Rose didn't just write Teddy chiding him about being in "the fourth fifth" of his class. She also wrote the headmaster at Fessenden to complain that her 11-year-old still counted on his fingers: "Will you please bring it to the attention of his arithmetic teacher in the fall?"


Joe could be merciless, too. "You still spell 'no' 'know,"' he wrote his 13-year-old son. "Skating is not 'scating,' " and so on. He ended on a sardonic note: "I am sorry to see that you are starving to death. I can't imagine that ever happening to you if there was anything at all to eat around, but then you can spare a few pounds."


Perhaps the toughest parental scolding was that which compared the siblings with one another. In a letter that reveals much about the family dynamic, Joe wrote the 11-year-old Teddy: "You didn't pass in English or Geography and you only got 60 in Spelling and History. That is terrible. . . . You wouldn't want to have people say that Joe and Jack Kennedy's brother was such a bad student, so get on your toes."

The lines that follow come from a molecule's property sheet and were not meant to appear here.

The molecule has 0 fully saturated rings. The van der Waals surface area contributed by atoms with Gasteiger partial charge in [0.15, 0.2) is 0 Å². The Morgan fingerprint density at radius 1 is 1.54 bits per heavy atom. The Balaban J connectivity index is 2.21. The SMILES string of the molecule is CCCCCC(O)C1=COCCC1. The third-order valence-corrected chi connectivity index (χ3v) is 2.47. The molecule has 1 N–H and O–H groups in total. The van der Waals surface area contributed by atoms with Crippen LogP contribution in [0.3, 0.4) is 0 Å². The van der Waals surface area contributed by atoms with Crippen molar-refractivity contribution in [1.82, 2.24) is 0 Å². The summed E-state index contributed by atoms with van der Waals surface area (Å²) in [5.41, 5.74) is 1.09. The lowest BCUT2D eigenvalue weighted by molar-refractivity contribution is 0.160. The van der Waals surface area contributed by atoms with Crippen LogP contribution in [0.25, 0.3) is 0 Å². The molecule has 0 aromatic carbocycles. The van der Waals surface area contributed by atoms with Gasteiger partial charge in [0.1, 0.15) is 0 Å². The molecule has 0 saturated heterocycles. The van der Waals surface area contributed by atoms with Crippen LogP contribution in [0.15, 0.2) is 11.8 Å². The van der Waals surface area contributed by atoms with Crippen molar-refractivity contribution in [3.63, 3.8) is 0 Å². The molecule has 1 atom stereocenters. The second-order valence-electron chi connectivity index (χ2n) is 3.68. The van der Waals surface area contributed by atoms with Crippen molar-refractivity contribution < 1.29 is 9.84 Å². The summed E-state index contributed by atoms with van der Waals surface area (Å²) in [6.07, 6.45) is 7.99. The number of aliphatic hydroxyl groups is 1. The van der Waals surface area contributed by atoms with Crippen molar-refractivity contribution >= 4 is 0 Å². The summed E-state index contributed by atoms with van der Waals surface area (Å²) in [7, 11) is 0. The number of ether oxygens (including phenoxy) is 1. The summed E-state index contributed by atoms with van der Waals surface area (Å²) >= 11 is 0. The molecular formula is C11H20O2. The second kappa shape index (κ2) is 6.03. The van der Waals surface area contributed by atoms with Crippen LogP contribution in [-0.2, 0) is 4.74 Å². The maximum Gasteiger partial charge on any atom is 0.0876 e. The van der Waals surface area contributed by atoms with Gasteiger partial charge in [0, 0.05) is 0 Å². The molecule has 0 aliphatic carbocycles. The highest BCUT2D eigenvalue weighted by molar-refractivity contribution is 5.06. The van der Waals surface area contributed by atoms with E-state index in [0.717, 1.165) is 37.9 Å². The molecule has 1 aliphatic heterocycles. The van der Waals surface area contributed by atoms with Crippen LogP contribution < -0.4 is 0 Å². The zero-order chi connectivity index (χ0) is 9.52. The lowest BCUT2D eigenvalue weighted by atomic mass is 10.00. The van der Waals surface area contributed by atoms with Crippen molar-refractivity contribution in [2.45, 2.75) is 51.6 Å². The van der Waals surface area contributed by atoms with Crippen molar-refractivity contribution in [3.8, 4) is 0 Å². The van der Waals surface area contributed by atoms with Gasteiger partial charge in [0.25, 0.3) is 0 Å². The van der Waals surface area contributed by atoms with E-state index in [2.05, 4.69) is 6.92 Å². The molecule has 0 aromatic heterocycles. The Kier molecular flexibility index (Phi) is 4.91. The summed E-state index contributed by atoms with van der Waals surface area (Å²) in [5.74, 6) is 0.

Joe Jr. was the charming, ambitious brother. Jack was the reflective intellectual. Bobby was serious and dogged. Teddy was the late bloomer, more into sports than grades.


Always deferential to his parents, Teddy took such comparisons as a normal part of growing up Kennedy. To him, family loyalty was paramount. He believed that his parents' words were for the children's own good — a generous interpretation, since he often came out on the short end.


He would remain a devoted son, putting together books of remembrances upon his parents' deaths. "For all of us, Dad was the spark and Mother was the light of our lives. He was our greatest fan and she was our greatest teacher," he wrote. "Whatever any of us has done — whatever contribution we have made — begins with Rose and Joe Kennedy."